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Fashion and Politics

Fashion & Politics
July 7 through November 7, 2009

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"American Flag" costume, printed cotton, c.1889, USA, gift of Stephen de Pietri.
Vivienne Tam, suit, black and white polyester in checkerboard pattern of "Mao" portraits, 1995, USA, gift of Vivienne Tam.
LaValle, shoes, red, white, and blue leather, metal star studs, 1938 – 1942, USA, gift of Carroll Cook.

The Museum at FIT presented Fashion & Politics, a chronological exploration of over 200 years of politics as expressed through fashion. The term politics not only refers to the maneuverings of government, but also encompasses cultural change, sexual codes, and social progress. Throughout history, fashion has been a medium for conveying political ideologies and related social values. Fashion has addressed such important themes as nationalism, feminism and ethnic identity, as well as significant events and subcultural movements.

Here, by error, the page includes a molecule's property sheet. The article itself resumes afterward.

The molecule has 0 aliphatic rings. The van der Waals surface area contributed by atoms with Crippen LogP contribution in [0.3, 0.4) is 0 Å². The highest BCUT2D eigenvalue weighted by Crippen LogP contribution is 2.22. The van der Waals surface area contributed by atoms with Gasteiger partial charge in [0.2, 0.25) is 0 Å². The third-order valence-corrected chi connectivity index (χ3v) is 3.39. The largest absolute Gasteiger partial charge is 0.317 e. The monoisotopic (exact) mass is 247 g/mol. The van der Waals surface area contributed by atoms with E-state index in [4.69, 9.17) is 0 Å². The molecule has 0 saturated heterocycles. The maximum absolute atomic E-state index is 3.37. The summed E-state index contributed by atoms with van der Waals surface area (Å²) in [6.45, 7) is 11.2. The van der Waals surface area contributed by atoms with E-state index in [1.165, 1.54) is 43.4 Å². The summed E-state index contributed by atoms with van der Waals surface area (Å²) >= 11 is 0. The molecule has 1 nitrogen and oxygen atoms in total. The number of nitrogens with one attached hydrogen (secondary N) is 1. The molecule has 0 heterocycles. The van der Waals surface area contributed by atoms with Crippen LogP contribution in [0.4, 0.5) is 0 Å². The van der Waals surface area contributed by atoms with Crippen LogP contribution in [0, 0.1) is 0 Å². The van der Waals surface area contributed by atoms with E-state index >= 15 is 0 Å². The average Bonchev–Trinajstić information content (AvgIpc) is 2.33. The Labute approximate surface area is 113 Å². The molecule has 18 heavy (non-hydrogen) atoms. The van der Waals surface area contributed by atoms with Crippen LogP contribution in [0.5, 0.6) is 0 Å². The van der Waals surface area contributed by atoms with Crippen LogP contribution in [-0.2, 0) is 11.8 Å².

Featuring over one hundred costumes, textiles and accessories, Fashion & Politics examined the rich history of politics in fashion. The exhibition’s introductory gallery explored the theme of American nationalism and features a woman’s costume, circa 1889, printed with an American flag motif, as well as Catherine Malandrino’s iconic Flag Dress, worn by numerous celebrities and socialites to express patriotism after 9/11, and then again in response to the 2008 elections. Also featured was an "IKE" dress from the 1956 Eisenhower Campaign, a "NIXON" paper dress, and memorabilia from the historic 2008 presidential elections.

This exhibition was curated by Jennifer Farley and Melissa Marra.

Read the Press Release

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